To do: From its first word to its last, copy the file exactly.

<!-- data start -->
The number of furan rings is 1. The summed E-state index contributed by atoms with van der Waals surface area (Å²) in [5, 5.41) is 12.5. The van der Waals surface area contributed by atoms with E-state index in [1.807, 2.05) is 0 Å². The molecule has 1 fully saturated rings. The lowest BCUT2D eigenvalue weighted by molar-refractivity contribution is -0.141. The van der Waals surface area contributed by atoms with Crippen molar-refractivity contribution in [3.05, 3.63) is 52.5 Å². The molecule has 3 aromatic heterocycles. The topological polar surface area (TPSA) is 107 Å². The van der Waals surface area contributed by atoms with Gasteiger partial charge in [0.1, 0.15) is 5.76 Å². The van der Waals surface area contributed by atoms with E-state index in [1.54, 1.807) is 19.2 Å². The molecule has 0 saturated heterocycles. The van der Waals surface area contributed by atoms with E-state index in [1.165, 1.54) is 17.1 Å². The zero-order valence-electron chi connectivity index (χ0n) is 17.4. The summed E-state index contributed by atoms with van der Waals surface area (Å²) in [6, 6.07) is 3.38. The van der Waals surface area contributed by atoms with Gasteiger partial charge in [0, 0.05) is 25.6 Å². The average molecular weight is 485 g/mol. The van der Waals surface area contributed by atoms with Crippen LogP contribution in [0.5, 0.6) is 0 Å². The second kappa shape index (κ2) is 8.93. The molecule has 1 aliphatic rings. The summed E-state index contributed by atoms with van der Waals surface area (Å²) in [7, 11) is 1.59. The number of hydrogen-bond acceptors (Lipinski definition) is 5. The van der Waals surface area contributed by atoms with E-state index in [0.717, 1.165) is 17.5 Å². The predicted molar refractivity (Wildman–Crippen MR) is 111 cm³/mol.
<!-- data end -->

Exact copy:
The number of furan rings is 1. The summed E-state index contributed by atoms with van der Waals surface area (Å²) in [5, 5.41) is 12.5. The van der Waals surface area contributed by atoms with E-state index in [1.807, 2.05) is 0 Å². The molecule has 1 fully saturated rings. The lowest BCUT2D eigenvalue weighted by molar-refractivity contribution is -0.141. The van der Waals surface area contributed by atoms with Crippen molar-refractivity contribution in [3.05, 3.63) is 52.5 Å². The molecule has 3 aromatic heterocycles. The topological polar surface area (TPSA) is 107 Å². The van der Waals surface area contributed by atoms with Gasteiger partial charge in [0.1, 0.15) is 5.76 Å². The van der Waals surface area contributed by atoms with E-state index in [1.54, 1.807) is 19.2 Å². The molecule has 0 saturated heterocycles. The van der Waals surface area contributed by atoms with E-state index in [1.165, 1.54) is 17.1 Å². The zero-order valence-electron chi connectivity index (χ0n) is 17.4. The summed E-state index contributed by atoms with van der Waals surface area (Å²) in [6, 6.07) is 3.38. The van der Waals surface area contributed by atoms with Gasteiger partial charge in [0, 0.05) is 25.6 Å². The average molecular weight is 485 g/mol. The van der Waals surface area contributed by atoms with Crippen LogP contribution in [0.5, 0.6) is 0 Å². The second kappa shape index (κ2) is 8.93. The molecule has 1 aliphatic rings. The summed E-state index contributed by atoms with van der Waals surface area (Å²) in [7, 11) is 1.59. The number of hydrogen-bond acceptors (Lipinski definition) is 5. The van der Waals surface area contributed by atoms with E-state index in [0.717, 1.165) is 17.5 Å². The predicted molar refractivity (Wildman–Crippen MR) is 111 cm³/mol.